Lavern Albin testified that he had been engaged in the hardware business in Watonga since 1932. That the fair market value of the gun in question on March 6, 1944, was about $15.

Walter O'Neal testified that he was present with the defendant on the night of March 6, 1944, when defendant bought some sugar off of Swayden and that he helped to carry out the sugar. That he did not see the gun taken out to the pickup truck, but that Sadler gave Swayden $25 for a gun and sack of sugar. Witness admitted that he and the defendant had been partners in the whisky business and that both had entered a plea of guilty in the Federal court to the charge of making whisky.

The defendant testified in his own behalf that he had been convicted for selling whisky to minors, and also had been convicted in Federal court on a plea of guilty to making whisky in 1944. That he went to Swayden's store on March 6, 1944, to buy some sugar and Swayden told him to wait until after the girl went home that night. That he bought the sugar from the defendant for $10 and two gallons of whisky, and that night he gave the defendant $15 for the gun. That George Swayden was intoxicated at the time the deal was made.

The fact that the rifle might have been purchased new in 1942 for $20, or less, was not the controlling factor in determining its fair reasonable market value at the time it was allegedly stolen. The advent of the war increased the demand for firearms of all kinds and with the increased demand came a corresponding increase in their value. The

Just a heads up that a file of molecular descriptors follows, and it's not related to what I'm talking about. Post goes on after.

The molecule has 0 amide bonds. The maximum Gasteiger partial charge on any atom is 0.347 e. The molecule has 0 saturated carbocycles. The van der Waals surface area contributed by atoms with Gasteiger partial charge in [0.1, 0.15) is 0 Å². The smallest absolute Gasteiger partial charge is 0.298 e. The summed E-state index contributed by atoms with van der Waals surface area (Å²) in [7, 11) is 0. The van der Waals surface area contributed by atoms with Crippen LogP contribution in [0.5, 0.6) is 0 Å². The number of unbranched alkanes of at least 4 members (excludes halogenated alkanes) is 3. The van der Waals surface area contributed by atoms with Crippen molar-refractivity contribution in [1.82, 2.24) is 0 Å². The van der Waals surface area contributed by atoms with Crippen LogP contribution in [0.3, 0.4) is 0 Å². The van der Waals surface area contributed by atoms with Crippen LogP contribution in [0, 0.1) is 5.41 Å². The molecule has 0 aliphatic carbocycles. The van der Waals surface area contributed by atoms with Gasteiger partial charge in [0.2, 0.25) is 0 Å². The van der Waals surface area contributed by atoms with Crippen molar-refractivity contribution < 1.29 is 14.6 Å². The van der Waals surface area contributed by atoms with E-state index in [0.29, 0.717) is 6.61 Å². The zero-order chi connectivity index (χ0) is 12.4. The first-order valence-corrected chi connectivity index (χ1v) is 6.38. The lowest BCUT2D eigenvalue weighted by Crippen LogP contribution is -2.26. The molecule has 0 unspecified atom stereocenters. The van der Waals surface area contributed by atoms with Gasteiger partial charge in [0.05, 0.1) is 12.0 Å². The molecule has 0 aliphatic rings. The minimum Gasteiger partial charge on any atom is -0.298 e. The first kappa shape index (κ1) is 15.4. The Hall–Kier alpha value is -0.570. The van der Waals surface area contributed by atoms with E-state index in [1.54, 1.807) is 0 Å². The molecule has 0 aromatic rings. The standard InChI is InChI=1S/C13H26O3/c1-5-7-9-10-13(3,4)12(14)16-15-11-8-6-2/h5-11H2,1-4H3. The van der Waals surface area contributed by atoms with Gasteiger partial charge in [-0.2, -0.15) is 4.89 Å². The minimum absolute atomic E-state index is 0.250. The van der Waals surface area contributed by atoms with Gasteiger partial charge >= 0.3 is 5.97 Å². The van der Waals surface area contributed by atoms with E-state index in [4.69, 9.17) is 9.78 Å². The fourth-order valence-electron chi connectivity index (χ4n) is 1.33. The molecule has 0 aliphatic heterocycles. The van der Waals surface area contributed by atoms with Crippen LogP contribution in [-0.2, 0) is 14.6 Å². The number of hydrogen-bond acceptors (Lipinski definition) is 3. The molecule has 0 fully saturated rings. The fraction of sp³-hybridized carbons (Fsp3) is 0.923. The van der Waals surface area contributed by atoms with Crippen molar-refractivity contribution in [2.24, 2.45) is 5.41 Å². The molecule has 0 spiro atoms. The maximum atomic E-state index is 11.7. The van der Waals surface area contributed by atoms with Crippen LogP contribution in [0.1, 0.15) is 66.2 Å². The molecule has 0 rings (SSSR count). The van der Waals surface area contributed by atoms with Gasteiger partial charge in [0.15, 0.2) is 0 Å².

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witnesses both for the state and the defendant discussed this angle at length in their testimony and all agreed that it good used gun had more value in 1944 than a new gun had in 1941 or 1942. The witnesses for the state fixed the value of, the gun in excess of $20, which would have been sufficient to constitute the act of taking it as grand larceny. The witnesses for defendant fixed the value of the gun at about $15, but this conflict in the testimony raised an issue for the determination of the jury.

In the case of Roberts v. State, 82 Okla. Cr. 75, 166 P.2d 111, 112, this court stated:

 

"In considering the sufficiency of the evidence, the function of this court is limited to ascertaining whether there is a basis in the evidence on which the jury can reasonably conclude that accused is guilty as charged."

Where there is a conflict in the evidence or different inferences may be drawn therefrom, it is the province of the jury to weigh the evidence and determine the facts. Landon v. State, 82 Okla. Cr. 336, 166 P.2d 781. Spann v. State, 69 Okla. Cr. 369, 103 P.2d 389.